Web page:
The New York Times
By Corinna da Fonseca-Wollheim
June 1, 2016
When Paganini published his 24 Caprices for solo violin in 1820, the technical limits of virtuosity were in flux. But its purpose in music was well defined: Difficulty was central as a measure of skill, of course, but also to give a sense of showmanship, mixed with an acrobatic element of danger.
Two centuries later, the role of virtuosity in music has become muddled. Difficulty is now as likely to push away audiences as to draw them in. Technology makes it possible for musicians to produce complex sounds with minimal physical effort. And when the technique of playing a particular instrument is extended, it’s often in the direction of seemingly naïve gestures — like bowing the wooden shoulder of the violin — that result in the faintest of sounds.
So when the violinist Jennifer Koh commissioned 32 short works for solo violin as responses to Paganini, from as many composers, the project, titled “Shared Madness,” seemed like a good test of where virtuosity stands today. But her performance of 16 of these new pieces at National Sawdust on Tuesday showed just how much disagreement there is among composers, not just over what constitutes virtuosity, but also about whether to use it at all.
The concert was part of the New York Philharmonic’s NY Phil Biennial, which operates under the slogan “Let’s Play.” But given the opportunity to channel their inner virtuoso, many composers seemed to say, rather, “I don’t play that way.” David Lang’s “low resolution,” for instance, consisted of halting notes uttered in quadruple-piano whispers. Samuel Adams’s “for jenny” spaced out tiny gossamer notes over a delicate electronic track. Michael Gordon’s “kwerk” noodled along amiably.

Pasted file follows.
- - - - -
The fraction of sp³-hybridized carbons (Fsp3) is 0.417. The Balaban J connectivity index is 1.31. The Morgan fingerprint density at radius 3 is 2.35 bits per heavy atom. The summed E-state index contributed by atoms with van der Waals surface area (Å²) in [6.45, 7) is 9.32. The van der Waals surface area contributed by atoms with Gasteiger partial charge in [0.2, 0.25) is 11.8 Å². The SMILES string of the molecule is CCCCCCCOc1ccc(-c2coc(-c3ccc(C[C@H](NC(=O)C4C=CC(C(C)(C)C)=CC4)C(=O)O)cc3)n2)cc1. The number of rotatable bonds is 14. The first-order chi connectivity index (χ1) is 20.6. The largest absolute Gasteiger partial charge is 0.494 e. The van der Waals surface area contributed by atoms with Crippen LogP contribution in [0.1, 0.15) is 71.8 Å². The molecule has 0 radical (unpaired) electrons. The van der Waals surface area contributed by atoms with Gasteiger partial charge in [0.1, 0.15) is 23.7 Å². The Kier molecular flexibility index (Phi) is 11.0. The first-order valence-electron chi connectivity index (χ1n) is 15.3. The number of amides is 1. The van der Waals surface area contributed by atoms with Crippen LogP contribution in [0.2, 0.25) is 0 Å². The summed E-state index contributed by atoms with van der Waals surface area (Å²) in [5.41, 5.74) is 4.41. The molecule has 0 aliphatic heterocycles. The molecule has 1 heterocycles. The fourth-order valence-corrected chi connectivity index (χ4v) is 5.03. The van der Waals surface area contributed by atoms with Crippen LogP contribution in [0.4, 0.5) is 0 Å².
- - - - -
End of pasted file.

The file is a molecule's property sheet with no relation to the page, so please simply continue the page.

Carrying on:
A larger group of composers, among them Lisa Bielawa, Noam Sivan, Eric Nathan and Anthony Cheung, put Ms. Koh through her paces with athletic works that employed many of the challenges Paganini specialized in: extreme jumps in register, double- and triple-stopped notes, trills, blurs of fast runs and arpeggios. These pieces spoke in the musical language of our time. But the demands they made on the violinist rarely seemed to go beyond standard — albeit advanced — technique.
By contrast, Zosha Di Castri’s “Patina” wove contemporary preoccupations — with microtonal shadings and the relation of noise to music — in a score tense with wild fluctuations in temperament. Jean-Baptiste Barrière was the only composer on Tuesday to exploit electronic sampling and processing to create a richly textured world of sounds in which echoes of Paganini’s 24th Caprice flitted in and out of earshot.
If traditional virtuosity contains an element of surprise, Christopher Rountree’s “because I left it there” delivered it with a deceptively simple, folk-like score that Ms. Koh played while reciting a quirky, wistful monologue about an offering of frozen yogurt left to melt unappreciated on a front porch.
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